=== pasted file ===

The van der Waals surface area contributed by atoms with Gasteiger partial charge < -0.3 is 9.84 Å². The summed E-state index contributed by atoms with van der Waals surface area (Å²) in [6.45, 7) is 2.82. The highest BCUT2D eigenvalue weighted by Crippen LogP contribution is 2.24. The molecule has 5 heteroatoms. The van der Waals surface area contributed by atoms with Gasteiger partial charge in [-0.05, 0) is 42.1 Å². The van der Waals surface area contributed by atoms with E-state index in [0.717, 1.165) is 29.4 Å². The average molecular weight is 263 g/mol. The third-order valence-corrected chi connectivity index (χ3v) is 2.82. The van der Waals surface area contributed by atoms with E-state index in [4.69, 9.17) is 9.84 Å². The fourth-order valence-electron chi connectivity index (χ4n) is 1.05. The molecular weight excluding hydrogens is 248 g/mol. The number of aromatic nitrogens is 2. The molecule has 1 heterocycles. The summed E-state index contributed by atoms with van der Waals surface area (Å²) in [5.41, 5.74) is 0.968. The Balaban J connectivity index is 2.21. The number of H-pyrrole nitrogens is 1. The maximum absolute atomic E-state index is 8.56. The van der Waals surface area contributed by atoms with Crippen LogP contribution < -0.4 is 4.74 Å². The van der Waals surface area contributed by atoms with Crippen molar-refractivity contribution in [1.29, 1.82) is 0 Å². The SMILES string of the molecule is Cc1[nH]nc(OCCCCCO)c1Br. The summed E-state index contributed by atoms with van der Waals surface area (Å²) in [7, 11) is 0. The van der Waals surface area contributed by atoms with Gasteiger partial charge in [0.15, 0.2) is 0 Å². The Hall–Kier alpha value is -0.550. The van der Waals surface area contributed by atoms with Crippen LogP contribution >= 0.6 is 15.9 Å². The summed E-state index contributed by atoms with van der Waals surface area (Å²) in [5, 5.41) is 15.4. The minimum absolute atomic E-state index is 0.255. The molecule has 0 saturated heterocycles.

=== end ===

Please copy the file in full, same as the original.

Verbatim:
The van der Waals surface area contributed by atoms with Gasteiger partial charge < -0.3 is 9.84 Å². The summed E-state index contributed by atoms with van der Waals surface area (Å²) in [6.45, 7) is 2.82. The highest BCUT2D eigenvalue weighted by Crippen LogP contribution is 2.24. The molecule has 5 heteroatoms. The van der Waals surface area contributed by atoms with Gasteiger partial charge in [-0.05, 0) is 42.1 Å². The van der Waals surface area contributed by atoms with E-state index in [0.717, 1.165) is 29.4 Å². The average molecular weight is 263 g/mol. The third-order valence-corrected chi connectivity index (χ3v) is 2.82. The van der Waals surface area contributed by atoms with E-state index in [4.69, 9.17) is 9.84 Å². The fourth-order valence-electron chi connectivity index (χ4n) is 1.05. The molecular weight excluding hydrogens is 248 g/mol. The number of aromatic nitrogens is 2. The molecule has 1 heterocycles. The summed E-state index contributed by atoms with van der Waals surface area (Å²) in [5.41, 5.74) is 0.968. The Balaban J connectivity index is 2.21. The number of H-pyrrole nitrogens is 1. The maximum absolute atomic E-state index is 8.56. The van der Waals surface area contributed by atoms with Crippen LogP contribution < -0.4 is 4.74 Å². The van der Waals surface area contributed by atoms with Crippen molar-refractivity contribution in [1.29, 1.82) is 0 Å². The SMILES string of the molecule is Cc1[nH]nc(OCCCCCO)c1Br. The summed E-state index contributed by atoms with van der Waals surface area (Å²) in [7, 11) is 0. The van der Waals surface area contributed by atoms with Gasteiger partial charge in [0.15, 0.2) is 0 Å². The Hall–Kier alpha value is -0.550. The van der Waals surface area contributed by atoms with Crippen LogP contribution >= 0.6 is 15.9 Å². The summed E-state index contributed by atoms with van der Waals surface area (Å²) in [5, 5.41) is 15.4. The minimum absolute atomic E-state index is 0.255. The molecule has 0 saturated heterocycles.